Jeff Judy

Jeff's Thoughts - March 30 , 2011

What Do Your Customers See When Employees Change?

I have recently written about the possibility of increasing employee turnover at many institutions ("Now You See Them, Now You Don't."), and about the need to expand our notions of "succession planning" ("Succession Planning Revisited"). I argued that many banks may soon encounter significant needs for replacement employees, at all levels of the organization. And I suggested that we get beyond thinking of "succession planning" as "replacing #1 in the organization" to look at the talent pool and constellation of abilities to be found among the leadership team.

All this is well and good, from an internal perspective. As an employee of your bank, a change of, say, CEO or Senior Lender has quite an impact on your work.

But how much do your customers care about those changes? Aren't your customers going to be more focused on the confusion and inconvenience that arises when all of those front-line employees they have dealt with for years either retire or move to other employers?

You have probably been through this yourself, on a personal level. You have relied on an eye doctor or dry cleaner or carpenter or mechanic for years and years, and when they stop working, you are surprised at how much of your time and effort it takes to locate a suitable replacement. In the end, you find yourself working with an entirely different company or clinic.

We cannot prevent employee turnover, especially as the economy improves. But we can develop strategies for reducing the negative impact of that turnover on our customers. We can put some explicit thought and effort into creating a hand-off process, for each role, that makes life as simple, and the transition as smooth, as is possible for the customer.

We want to improve customers' transition experiences to the point where they do not automatically look to another bank to meet their needs. We all know that it costs much more to replace a customer than it does to keep one.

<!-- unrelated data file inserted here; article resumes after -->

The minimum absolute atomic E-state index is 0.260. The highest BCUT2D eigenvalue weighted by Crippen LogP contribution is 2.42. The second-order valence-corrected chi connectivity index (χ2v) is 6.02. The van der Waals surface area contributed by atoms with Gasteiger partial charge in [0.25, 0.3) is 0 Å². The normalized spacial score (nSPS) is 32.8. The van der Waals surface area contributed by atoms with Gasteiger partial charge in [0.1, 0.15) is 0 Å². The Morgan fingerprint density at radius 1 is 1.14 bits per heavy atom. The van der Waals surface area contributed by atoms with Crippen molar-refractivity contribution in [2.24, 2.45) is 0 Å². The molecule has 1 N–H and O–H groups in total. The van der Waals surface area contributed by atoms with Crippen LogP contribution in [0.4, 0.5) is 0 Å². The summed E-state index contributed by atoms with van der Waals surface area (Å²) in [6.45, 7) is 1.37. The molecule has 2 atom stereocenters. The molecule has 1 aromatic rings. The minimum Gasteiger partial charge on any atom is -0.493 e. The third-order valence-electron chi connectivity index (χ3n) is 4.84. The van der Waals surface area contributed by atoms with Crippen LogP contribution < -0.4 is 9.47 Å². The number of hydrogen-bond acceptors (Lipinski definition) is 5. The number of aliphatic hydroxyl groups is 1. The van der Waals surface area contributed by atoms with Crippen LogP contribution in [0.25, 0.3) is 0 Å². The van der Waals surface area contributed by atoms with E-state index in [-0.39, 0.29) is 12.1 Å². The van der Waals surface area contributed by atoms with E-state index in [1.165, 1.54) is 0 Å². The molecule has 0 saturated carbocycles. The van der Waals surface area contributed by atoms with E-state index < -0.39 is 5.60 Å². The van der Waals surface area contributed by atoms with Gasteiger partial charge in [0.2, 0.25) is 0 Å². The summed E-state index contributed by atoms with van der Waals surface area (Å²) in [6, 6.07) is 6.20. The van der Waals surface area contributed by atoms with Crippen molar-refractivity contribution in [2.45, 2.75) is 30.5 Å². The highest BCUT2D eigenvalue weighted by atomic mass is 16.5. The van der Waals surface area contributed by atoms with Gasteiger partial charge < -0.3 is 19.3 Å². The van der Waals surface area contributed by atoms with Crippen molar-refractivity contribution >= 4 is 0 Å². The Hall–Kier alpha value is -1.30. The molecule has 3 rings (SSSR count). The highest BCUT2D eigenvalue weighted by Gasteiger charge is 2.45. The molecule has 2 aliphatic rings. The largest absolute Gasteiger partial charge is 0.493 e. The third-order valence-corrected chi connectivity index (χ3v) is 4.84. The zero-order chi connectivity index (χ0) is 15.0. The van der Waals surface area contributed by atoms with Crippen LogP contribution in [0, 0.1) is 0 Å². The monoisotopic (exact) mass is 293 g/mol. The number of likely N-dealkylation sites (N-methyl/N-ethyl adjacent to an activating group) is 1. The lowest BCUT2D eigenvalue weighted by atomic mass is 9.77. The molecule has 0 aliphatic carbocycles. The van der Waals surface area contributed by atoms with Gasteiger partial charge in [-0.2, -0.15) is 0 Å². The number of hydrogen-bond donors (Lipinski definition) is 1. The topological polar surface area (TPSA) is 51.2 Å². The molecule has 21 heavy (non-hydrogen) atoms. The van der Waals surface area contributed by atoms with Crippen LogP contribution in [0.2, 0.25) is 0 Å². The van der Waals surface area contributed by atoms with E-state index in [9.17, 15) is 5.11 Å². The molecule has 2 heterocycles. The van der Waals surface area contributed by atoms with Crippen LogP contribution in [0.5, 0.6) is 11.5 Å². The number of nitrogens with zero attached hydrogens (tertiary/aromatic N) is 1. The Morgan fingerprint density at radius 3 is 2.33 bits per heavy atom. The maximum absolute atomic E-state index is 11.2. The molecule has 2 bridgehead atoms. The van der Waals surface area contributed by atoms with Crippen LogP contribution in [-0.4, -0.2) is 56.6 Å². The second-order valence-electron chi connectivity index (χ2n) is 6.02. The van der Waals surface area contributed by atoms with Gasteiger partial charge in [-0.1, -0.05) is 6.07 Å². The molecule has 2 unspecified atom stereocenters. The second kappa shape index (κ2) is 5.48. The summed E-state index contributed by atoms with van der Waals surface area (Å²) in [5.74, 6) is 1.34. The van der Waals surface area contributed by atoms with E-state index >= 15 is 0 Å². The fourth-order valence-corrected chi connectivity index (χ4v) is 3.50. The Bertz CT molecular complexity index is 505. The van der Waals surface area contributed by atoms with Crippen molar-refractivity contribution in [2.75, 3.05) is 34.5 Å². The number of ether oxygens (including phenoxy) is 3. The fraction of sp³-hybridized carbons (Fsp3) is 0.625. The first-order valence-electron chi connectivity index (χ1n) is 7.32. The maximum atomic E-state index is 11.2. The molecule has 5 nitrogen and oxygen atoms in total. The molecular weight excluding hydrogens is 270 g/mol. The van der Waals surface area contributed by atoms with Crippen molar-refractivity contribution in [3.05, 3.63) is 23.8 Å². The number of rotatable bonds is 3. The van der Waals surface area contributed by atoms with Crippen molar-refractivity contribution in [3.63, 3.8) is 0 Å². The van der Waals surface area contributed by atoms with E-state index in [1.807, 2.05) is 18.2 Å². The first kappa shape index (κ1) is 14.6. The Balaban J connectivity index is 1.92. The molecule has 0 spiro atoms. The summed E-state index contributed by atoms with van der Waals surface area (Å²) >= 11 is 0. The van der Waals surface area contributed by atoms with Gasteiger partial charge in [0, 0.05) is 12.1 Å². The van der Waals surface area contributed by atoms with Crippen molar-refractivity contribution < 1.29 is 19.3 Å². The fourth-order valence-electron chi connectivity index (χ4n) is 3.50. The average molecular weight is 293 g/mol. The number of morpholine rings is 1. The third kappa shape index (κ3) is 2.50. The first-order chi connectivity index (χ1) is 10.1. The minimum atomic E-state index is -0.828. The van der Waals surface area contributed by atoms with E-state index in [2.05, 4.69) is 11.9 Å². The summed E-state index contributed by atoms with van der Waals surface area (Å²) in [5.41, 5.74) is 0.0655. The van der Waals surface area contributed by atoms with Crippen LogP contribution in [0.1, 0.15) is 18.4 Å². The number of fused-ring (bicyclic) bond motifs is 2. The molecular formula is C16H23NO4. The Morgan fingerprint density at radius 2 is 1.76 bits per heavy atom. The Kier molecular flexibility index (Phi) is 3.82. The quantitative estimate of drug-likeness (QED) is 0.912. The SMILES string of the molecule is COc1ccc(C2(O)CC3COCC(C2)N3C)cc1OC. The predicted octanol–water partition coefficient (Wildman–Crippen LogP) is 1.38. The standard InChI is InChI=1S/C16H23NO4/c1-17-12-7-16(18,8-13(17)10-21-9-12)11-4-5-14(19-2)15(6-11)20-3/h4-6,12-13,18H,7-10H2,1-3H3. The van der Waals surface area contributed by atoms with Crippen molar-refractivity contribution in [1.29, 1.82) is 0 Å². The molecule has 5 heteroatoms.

Think of this as succession planning for roles, rather than for people. While succession at the CEO or other top level positions is a matter of one person replacing another, and of finding and nurturing the right replacement, at the front lines it is unrealistic to apply the same methods for identifying and cultivating talent. Executive positions are well-suited to patient development of candidates from internal staff, but front-line employees are often replaced by new people coming in from outside the bank.

Leave your customer to be managed by a team of the person who is leaving the bank and someone who has just arrived, and the customer's perspective is sure to be lost. That's not really the employees' fault, that's just reality.

Without a clearly defined process, and explicitly stated values and standards, your customers' loyalty is at risk. And that process has to come from management, from an understanding of the bank's business strategies and the institution's culture.

Beware: platitudes will not do the trick. Simply setting the goal of "providing the smoothest possible transition for the customer" will have little impact. Both the departing and the incoming employee have too many things on their respective minds to meet this goal on their own.

Your hand-off process, for every role that impacts customers, has to explicitly explain the "how," the actual steps that will occur when the person fulfilling any given role is changing. And if you do not monitor the success of the process, and hold supervisors accountable for delivering those smooth hand-offs, you're only paying lip service to the ideal of putting the customer first.

Do you want your customer to do business with your bank, or with their banker? With your institution, or with their favorite teller?

A clear hand-off process, wherever the customer and the bank meet, belongs in a broad perspective on succession, just as it belongs among your business strategies for maintaining your competitive advantage in your market.